Cape Town - It is unlikely that South Africa will follow the
path of developed European countries by extending the official retirement age,
as South Africa does not have an ageing population, therefore South Africans
need to start adequate provision for retirement, says Windall Bekker,
partner at Rezco Investment Consulting.
As the first month of 2013 comes to a close, most people are
breathing a sigh of relief as their January salaries are finally paid, and for
most, their New Year resolutions are now long forgotten and in the past.
However, if there is one set of New Year resolutions that
should not be forgotten, it is the steadfast intention to ensure adequate
provision for your retirement.
Bekker says this is particularly important as many people
who believe they can simply carry on working after the normal retirement ages
of 60 or 63 are often disappointed.
“In our experience, employers are not willing to extend the
retirement age of employees unless they have specialist skill sets that cannot
be easily found elsewhere.
Those members who do have specialist skill sets already tend
to be higher income earners and are more likely to have provided sufficiently
for their retirement, and so do not generally need to extend their working
“One of the problems is that we tend to see lower skilled
retirement fund members, who have not provided for their retirement adequately,
needing to extend their working lives - and employers not being open to the
Bekker says it is also unlikely that South Africa will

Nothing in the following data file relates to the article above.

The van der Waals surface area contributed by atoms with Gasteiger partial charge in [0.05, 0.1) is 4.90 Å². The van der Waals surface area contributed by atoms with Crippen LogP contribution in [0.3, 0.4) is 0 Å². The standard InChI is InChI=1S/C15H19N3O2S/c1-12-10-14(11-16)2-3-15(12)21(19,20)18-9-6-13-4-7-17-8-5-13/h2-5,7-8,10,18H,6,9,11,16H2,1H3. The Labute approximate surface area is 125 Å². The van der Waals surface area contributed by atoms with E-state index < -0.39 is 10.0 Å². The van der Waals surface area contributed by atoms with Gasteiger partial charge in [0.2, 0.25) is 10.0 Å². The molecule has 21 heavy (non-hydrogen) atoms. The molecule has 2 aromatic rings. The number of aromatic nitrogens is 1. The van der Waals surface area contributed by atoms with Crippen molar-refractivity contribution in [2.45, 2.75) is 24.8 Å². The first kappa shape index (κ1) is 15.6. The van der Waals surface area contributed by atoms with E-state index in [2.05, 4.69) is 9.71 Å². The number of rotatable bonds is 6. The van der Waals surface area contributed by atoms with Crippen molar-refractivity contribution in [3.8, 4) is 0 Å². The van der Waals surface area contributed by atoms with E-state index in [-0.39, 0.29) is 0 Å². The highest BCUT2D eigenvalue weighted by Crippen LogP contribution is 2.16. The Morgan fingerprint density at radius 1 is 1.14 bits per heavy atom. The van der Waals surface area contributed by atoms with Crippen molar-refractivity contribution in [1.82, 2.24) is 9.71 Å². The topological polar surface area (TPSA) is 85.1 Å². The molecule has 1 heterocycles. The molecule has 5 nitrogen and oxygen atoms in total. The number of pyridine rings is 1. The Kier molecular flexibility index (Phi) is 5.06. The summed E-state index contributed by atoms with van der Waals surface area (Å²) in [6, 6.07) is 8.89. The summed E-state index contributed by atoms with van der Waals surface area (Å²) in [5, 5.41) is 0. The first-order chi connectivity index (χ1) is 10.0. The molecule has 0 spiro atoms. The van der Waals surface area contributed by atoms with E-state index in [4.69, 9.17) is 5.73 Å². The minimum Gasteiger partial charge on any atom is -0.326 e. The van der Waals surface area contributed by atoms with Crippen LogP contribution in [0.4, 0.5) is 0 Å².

follow the path of developed European countries by extending the official
retirement age, as South Africa does not have an ageing population.
“Combined with the extremely high levels of unemployment,
especially among younger people, this means it is highly unlikely we will see
retirement ages extended. Of course,
older fund members with specialist skills remain in demand and will continue to
be in a position to extend their working lives.”
For those people who believe they do not have sufficient
retirement capital, there are various options available.
“Firstly, people need to reduce their lifestyle expectations
post-retirement and accept that they will not be as financially secure as they
would have liked. If they are still working, it is critical that they reduce
their current consumption levels and increase monthly contributions to their
retirement fund and try to put lump sums such as bonuses into their retirement
He notes that in tougher economic climates it may also be
advisable to take other steps, such as making sure that you have sufficient
savings to last if you become unemployed.
“Previously, people used to assume that three months of
savings was sufficient to enable them to find another job but increasingly, and
in the current economic environment, a year is no longer an unreasonable
Bekker says it is also advisable to ensure that there are
two breadwinners in the family and that these people ideally work for different
companies in order to reduce the possible impact if a company decides to
“Should a redundancy happen and you are unable to preserve
your retirement fund, then it is crucial to ensure that the money is placed
into another investment vehicle, for example your mortgage bond, which will
reduce debt levels but can still be easily accessed when required.”
He says it is a good idea for anyone who is committed to
providing adequately for their retirement to speak to a qualified financial
“People should, however, take special care when selecting a
financial adviser and check such issues as whether they are independent or tied
agents, whether they have the required qualifications and licences, and whether
they are incentivised to recommend any particular products,” Bekker says.
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